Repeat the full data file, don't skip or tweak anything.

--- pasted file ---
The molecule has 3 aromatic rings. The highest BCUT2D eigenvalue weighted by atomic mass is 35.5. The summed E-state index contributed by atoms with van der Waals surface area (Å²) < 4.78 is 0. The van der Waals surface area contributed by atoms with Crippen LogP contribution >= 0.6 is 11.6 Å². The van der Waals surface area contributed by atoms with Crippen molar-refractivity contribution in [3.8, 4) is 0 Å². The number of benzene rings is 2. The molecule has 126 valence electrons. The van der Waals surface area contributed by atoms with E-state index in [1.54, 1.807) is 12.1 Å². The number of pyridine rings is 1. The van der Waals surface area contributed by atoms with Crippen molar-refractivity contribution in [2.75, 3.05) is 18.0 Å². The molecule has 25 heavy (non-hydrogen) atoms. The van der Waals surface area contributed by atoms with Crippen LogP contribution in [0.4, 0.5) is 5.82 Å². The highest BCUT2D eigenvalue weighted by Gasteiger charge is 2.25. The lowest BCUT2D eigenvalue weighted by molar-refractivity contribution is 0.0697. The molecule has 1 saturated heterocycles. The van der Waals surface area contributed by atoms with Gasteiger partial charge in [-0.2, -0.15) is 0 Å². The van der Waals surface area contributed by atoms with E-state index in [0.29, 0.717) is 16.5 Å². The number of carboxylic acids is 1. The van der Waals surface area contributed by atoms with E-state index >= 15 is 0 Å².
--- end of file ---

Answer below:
The molecule has 3 aromatic rings. The highest BCUT2D eigenvalue weighted by atomic mass is 35.5. The summed E-state index contributed by atoms with van der Waals surface area (Å²) < 4.78 is 0. The van der Waals surface area contributed by atoms with Crippen LogP contribution >= 0.6 is 11.6 Å². The van der Waals surface area contributed by atoms with Crippen molar-refractivity contribution in [3.8, 4) is 0 Å². The number of benzene rings is 2. The molecule has 126 valence electrons. The van der Waals surface area contributed by atoms with E-state index in [1.54, 1.807) is 12.1 Å². The number of pyridine rings is 1. The van der Waals surface area contributed by atoms with Crippen molar-refractivity contribution in [2.75, 3.05) is 18.0 Å². The molecule has 25 heavy (non-hydrogen) atoms. The van der Waals surface area contributed by atoms with Crippen LogP contribution in [0.4, 0.5) is 5.82 Å². The highest BCUT2D eigenvalue weighted by Gasteiger charge is 2.25. The lowest BCUT2D eigenvalue weighted by molar-refractivity contribution is 0.0697. The molecule has 1 saturated heterocycles. The van der Waals surface area contributed by atoms with Gasteiger partial charge in [-0.2, -0.15) is 0 Å². The van der Waals surface area contributed by atoms with E-state index in [0.29, 0.717) is 16.5 Å². The number of carboxylic acids is 1. The van der Waals surface area contributed by atoms with E-state index >= 15 is 0 Å².